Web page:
After filming was over, I was subsequently alerted (again by Olive's descendant) of another important likeness of her at Lacock Abbey. This portrait, above, is an early copy probably by Theodore Roussel (1614-1689) after the head of Olive in Van Dyck's group portrait of her with her family. The Lacock Abbey copy is important because Van Dyck’s original group portrait is in bad condition (even George Vertue in 1751 records this fact), and consequently the likenesses are not reliable as the picture has been substantially over-painted*. So the Lacock Abbey copy, done soon after the original was completed, is another useful guide to what Olive looked like. For more information on Olive's life and the history of some of her portraits, the best source is Gervas Huxley's ‘Endymion Porter: the Life of a Courtier’ (London, 1959).
John Bowes bought the portrait of Olive in Paris in 1866, from one of his regular dealers, Madame Lapautre. A receipt records that he bought it with another portrait then attributed to Van Dyck, of Henrietta Maria. The Henrietta Maria picture is also still at the Bowes Museum, but has sadly been very heavily over-cleaned, and badly restored (many years ago). It is hard to tell the quality due to the paint loss, but I would say that it was probably painted in Van Dyck’s studio. The earlier history of Olive’s portrait was unknown, but I found the remains of a wax collector’s seal (below) on the back of the un-lined canvas.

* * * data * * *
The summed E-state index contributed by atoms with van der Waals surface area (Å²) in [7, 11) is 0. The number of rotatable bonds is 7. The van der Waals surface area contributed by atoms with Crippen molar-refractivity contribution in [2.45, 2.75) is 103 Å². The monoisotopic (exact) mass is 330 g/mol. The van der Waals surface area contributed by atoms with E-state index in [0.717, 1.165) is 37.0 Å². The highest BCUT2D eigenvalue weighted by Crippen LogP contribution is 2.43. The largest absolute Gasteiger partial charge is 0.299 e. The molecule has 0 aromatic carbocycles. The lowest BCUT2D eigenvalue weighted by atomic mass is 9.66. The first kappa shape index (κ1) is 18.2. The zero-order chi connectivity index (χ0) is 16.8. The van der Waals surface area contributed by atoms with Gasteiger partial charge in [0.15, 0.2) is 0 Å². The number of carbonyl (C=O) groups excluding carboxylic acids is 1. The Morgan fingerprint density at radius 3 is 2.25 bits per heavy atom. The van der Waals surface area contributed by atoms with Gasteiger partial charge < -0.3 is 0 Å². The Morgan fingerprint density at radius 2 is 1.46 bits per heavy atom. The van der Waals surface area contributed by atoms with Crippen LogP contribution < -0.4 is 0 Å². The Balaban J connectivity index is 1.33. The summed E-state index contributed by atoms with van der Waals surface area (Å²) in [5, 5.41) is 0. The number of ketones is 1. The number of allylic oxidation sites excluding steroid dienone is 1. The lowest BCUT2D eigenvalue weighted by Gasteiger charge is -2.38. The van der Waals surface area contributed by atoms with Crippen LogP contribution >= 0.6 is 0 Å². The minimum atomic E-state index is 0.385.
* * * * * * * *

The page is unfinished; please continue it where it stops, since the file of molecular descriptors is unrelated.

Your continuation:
It's hard to make out from the photo, but what you can see is a coronet, the top of a shield with 'mascles' or lozenges, and part of the chain of the order of the Holy Spirit, France's highest order of chivalry (as denoted by the tiny ‘H’ in the chain). All of these combined meant that I was looking for a titled (the Coronet) member of the Rohan family (a coat of arms with nine mascles, since the shield was undivided) who was a member of the order of the St Esprit. With help from Dr. Clive Cheeseman, Richmond Herald at the College of Arms, and Hervé, Baron Pinoteau of the Académie Internationale d'Héraldique, we were able to establish that the arms belonged to either Henri, 2nd Duc de Montbazon (d.1654) (below, with his arms in the engraving), or his son Louis (d.1667).
Hopefully, further research in any Montbazon archives might yield further clues, but it was decided not to do this in the programme. What the wax seal does tell us, however, is that the picture was in France by the middle of the 17th Century. It is likely, therefore, that the Porters took the painting with them when they fled England into exile after Charles I lost the Civil War, and probably sold it soon afterwards. We know that the Porters were in dire financial straits when in exile. The supposition is that the picture remained in France until John Bowes bought it in Paris in 1866.